Friday, October 29, 2010

Adult Pleasures V: Lust

“In chaste hearts uninfluenced by the power
of outward change, there blooms a deathless flower.”

--Michelangelo Buonarroti (1475-1564)

We associate New York with many things: the arts, the avant garde, chic boutiques, Broadway, Fifth Avenue, food, gridlock, Macy’s Thanksgiving Day Parade, overcrowding, publishing, skyscrapers, space (or lack thereof), the Twin Towers, Wall Street, wealth, the United Nations, and ever so much more. Lust perhaps belongs on that list, too, though lust and sexual desires more generally may have had a more prominent showing on this list of associations before Koch and Giuliani’s crusade to clean up Times Square and replace the local “Debbie Does Dallas” retinue with Disney.

Lust: Christians condemn it (Aquinas called it a ‘deformity’, ‘pollution'), Buddhists banish it (any form of desire is the root of suffering), and Hindus decree it a gate to Naraka or hell.

To us moderns, however, lust assumes a less evocative, less lasciviousness meaning, and a simple search will yield it as a synonym for intense desire, craving, or longing. But, owing to the stigma of its antecedents, even the modern incarnations invariably speak to carnal urges.

And so on a recent day trip to New York, that city’s sin seared into my consciousness, a peculiar rapaciousness overtook me from the depths of my being. I began to lust.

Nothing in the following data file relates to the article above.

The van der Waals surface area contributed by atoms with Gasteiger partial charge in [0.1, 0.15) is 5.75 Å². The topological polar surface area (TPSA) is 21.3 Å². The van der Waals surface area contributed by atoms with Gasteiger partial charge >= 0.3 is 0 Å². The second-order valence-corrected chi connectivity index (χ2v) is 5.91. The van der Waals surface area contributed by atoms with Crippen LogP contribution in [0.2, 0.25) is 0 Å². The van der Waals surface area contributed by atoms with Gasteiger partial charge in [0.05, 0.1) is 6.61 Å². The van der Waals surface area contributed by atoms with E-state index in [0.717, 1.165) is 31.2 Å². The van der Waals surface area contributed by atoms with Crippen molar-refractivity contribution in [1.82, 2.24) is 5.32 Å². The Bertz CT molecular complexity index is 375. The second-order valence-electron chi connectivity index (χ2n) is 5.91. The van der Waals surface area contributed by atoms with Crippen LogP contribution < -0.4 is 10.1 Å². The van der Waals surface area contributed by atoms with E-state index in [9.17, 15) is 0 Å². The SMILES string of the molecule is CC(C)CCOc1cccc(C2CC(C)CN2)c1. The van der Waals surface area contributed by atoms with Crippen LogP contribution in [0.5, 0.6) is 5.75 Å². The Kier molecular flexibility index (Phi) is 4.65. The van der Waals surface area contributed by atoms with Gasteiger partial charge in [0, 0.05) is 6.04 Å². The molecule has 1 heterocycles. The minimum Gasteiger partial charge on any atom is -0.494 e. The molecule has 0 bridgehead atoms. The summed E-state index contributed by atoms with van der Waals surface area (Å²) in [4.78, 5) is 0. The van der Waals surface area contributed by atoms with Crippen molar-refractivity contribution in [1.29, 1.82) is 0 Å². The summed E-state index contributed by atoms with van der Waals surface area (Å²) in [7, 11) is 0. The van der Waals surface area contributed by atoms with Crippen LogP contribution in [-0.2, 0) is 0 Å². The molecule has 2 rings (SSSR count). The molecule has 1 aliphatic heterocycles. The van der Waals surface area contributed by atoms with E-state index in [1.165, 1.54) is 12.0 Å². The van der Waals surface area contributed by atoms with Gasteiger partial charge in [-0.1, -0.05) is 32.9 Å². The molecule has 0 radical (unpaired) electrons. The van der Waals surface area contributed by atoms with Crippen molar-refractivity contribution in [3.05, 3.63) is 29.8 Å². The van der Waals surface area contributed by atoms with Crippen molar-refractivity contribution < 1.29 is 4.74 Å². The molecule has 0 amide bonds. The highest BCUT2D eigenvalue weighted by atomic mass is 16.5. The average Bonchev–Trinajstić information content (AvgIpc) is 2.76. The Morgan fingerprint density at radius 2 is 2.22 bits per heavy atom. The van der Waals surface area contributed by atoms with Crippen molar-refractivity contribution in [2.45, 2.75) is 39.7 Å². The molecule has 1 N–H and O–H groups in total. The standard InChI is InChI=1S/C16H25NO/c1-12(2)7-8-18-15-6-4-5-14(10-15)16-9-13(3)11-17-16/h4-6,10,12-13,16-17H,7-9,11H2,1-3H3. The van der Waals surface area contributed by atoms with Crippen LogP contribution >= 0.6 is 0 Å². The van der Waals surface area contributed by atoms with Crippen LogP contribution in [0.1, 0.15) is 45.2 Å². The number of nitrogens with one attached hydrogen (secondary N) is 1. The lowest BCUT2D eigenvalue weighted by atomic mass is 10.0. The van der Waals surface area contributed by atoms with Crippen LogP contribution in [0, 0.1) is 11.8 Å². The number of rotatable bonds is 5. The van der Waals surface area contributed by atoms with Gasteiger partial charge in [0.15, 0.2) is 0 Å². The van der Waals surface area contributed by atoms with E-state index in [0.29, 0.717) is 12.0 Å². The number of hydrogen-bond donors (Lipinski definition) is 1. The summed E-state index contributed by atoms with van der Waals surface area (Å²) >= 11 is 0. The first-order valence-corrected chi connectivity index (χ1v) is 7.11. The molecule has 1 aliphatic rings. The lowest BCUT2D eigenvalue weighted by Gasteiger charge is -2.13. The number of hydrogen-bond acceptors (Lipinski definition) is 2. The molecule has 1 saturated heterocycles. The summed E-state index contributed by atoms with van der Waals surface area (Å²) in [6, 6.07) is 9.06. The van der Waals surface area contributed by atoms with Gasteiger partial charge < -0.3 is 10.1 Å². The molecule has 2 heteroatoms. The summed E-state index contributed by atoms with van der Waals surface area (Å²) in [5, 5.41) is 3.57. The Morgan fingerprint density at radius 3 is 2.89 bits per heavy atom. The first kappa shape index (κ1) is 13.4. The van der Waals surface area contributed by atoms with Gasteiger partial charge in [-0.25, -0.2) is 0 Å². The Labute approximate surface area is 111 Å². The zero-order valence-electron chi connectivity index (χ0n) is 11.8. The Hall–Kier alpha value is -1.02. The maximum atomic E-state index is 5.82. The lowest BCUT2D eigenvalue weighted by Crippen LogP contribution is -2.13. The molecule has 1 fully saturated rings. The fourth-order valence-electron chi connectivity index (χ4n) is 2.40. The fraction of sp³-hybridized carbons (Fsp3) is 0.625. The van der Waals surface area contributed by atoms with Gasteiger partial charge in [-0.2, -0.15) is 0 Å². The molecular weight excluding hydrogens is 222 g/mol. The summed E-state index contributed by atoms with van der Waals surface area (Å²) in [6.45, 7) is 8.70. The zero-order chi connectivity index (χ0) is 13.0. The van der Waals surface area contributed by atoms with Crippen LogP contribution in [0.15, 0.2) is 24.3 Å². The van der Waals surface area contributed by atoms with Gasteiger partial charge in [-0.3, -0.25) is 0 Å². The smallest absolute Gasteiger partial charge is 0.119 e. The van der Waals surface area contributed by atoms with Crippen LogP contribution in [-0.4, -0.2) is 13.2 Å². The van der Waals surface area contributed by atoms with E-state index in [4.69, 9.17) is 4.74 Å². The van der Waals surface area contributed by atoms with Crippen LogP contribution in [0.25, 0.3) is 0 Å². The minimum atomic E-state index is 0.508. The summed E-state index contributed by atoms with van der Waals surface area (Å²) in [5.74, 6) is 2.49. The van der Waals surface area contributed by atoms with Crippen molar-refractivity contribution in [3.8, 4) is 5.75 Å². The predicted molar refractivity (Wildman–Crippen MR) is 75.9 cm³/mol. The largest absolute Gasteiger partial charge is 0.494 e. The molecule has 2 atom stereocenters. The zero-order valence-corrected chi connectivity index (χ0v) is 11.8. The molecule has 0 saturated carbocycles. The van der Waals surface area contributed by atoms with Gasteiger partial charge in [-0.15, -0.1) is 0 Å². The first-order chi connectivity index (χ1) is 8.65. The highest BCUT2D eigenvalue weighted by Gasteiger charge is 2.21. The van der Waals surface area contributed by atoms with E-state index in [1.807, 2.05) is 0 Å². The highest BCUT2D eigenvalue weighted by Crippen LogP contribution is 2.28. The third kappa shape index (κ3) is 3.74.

Yes. It began as an inadvertent meeting—as all such romances seem to do. I sauntered into the La Guardia Corner Community Gardens (the southwest corner of LaGuardia and West 3rd) on a lovely Sunday in September, and there he was: a very fine specimen of Japanese masculinity. I gasped quite audibly—so loudly in fact that the woman in several feet in front of me turned and said, “Oh yes, he’s a beauty.”

And then it hit me--or rather he hit me. I lost what felt like my consciousness, and impulsively dropped to my knees to partake in whatever sensory experiences he might permit. And that same woman purred, with a sly smile across her face, “Yes, he has that effect.”

One needs to do that with Tricyrtis formosana ‘Samurai’ toad lily because the flowers come only in miniature. One really must plant them along the garden path, for even two feet from the path they become lost.

And what sparkle he brings to the autumn shade garden; what dazzling display of foliage (reminiscent, I think, of Solomon’s Seal or Disporum flavens Asian Fairy Bells)! He tempts; he performs; he elevates the mood as you stare deeply into his flowers and focus on his chenille-like stigma and contemplate his existence whilst rubbing your fingers along his slightly hairy stems. The whole experience arouses and one cannot help but feel lust surging deep from within, pulsating and running its course through your veins.   

Obviously, I am not alone: Michelangelo, strange New York City woman, me, and countless others I presume.

Lust has without doubt been a subtext throughout this blog, and indeed I am convinced that the backbone of any good garden and gardener owes to substantial doses of lust.

Lust in gardening does not share with human romantic or sexual lust. If the adage "you may look as long as you don't touch" applies in the realm of the latter, it most certainly does not apply in the realm of the former. The gardener can lust and touch and obtain and caress as much as s/he desires.

I now search for Toad Lily, my appetite insatiable, my desires as yet unfulfilled. And so I look forward to reporting to you, my dear reader, to Viet, and most importantly to myself that I have “bought myself a little happy,” mortgage notwithstanding.


  1. Those are among my favorites! Mine suffered horribly this year with the drought, but I did get one. I'll have to send you a picture.

  2. Please do take a photo, Melinda!